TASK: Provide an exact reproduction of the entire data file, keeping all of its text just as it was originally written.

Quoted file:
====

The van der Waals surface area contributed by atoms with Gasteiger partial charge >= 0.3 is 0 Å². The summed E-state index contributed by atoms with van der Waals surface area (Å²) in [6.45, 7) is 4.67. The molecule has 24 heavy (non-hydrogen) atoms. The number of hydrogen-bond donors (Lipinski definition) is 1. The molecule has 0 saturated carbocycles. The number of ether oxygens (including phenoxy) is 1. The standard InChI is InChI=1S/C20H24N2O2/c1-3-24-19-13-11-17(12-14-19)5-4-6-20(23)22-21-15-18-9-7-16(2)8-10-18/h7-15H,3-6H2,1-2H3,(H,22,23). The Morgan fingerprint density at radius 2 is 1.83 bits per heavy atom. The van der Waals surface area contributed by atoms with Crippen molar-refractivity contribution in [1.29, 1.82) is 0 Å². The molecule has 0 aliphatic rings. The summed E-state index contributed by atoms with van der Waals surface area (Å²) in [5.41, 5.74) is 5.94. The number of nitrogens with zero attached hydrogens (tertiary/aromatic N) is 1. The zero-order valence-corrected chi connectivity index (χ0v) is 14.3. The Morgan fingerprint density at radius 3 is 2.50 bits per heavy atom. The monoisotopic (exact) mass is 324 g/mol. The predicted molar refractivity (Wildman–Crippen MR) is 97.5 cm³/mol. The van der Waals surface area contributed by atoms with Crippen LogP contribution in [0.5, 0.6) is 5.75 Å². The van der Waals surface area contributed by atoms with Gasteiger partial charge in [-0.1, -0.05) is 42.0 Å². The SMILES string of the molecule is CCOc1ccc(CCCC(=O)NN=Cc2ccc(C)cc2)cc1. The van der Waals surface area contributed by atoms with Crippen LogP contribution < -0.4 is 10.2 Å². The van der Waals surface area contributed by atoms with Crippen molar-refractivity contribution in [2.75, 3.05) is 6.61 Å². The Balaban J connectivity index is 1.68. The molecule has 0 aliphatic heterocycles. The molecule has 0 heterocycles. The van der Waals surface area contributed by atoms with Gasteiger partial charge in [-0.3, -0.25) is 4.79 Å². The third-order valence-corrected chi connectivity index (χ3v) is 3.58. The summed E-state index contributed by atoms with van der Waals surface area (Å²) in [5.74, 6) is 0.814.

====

The van der Waals surface area contributed by atoms with Gasteiger partial charge >= 0.3 is 0 Å². The summed E-state index contributed by atoms with van der Waals surface area (Å²) in [6.45, 7) is 4.67. The molecule has 24 heavy (non-hydrogen) atoms. The number of hydrogen-bond donors (Lipinski definition) is 1. The molecule has 0 saturated carbocycles. The number of ether oxygens (including phenoxy) is 1. The standard InChI is InChI=1S/C20H24N2O2/c1-3-24-19-13-11-17(12-14-19)5-4-6-20(23)22-21-15-18-9-7-16(2)8-10-18/h7-15H,3-6H2,1-2H3,(H,22,23). The Morgan fingerprint density at radius 2 is 1.83 bits per heavy atom. The van der Waals surface area contributed by atoms with Crippen molar-refractivity contribution in [1.29, 1.82) is 0 Å². The molecule has 0 aliphatic rings. The summed E-state index contributed by atoms with van der Waals surface area (Å²) in [5.41, 5.74) is 5.94. The number of nitrogens with zero attached hydrogens (tertiary/aromatic N) is 1. The zero-order valence-corrected chi connectivity index (χ0v) is 14.3. The Morgan fingerprint density at radius 3 is 2.50 bits per heavy atom. The monoisotopic (exact) mass is 324 g/mol. The predicted molar refractivity (Wildman–Crippen MR) is 97.5 cm³/mol. The van der Waals surface area contributed by atoms with Crippen LogP contribution in [0.5, 0.6) is 5.75 Å². The van der Waals surface area contributed by atoms with Gasteiger partial charge in [-0.1, -0.05) is 42.0 Å². The SMILES string of the molecule is CCOc1ccc(CCCC(=O)NN=Cc2ccc(C)cc2)cc1. The van der Waals surface area contributed by atoms with Crippen LogP contribution < -0.4 is 10.2 Å². The van der Waals surface area contributed by atoms with Crippen molar-refractivity contribution in [2.75, 3.05) is 6.61 Å². The Balaban J connectivity index is 1.68. The molecule has 0 aliphatic heterocycles. The molecule has 0 heterocycles. The van der Waals surface area contributed by atoms with Gasteiger partial charge in [-0.3, -0.25) is 4.79 Å². The third-order valence-corrected chi connectivity index (χ3v) is 3.58. The summed E-state index contributed by atoms with van der Waals surface area (Å²) in [5.74, 6) is 0.814.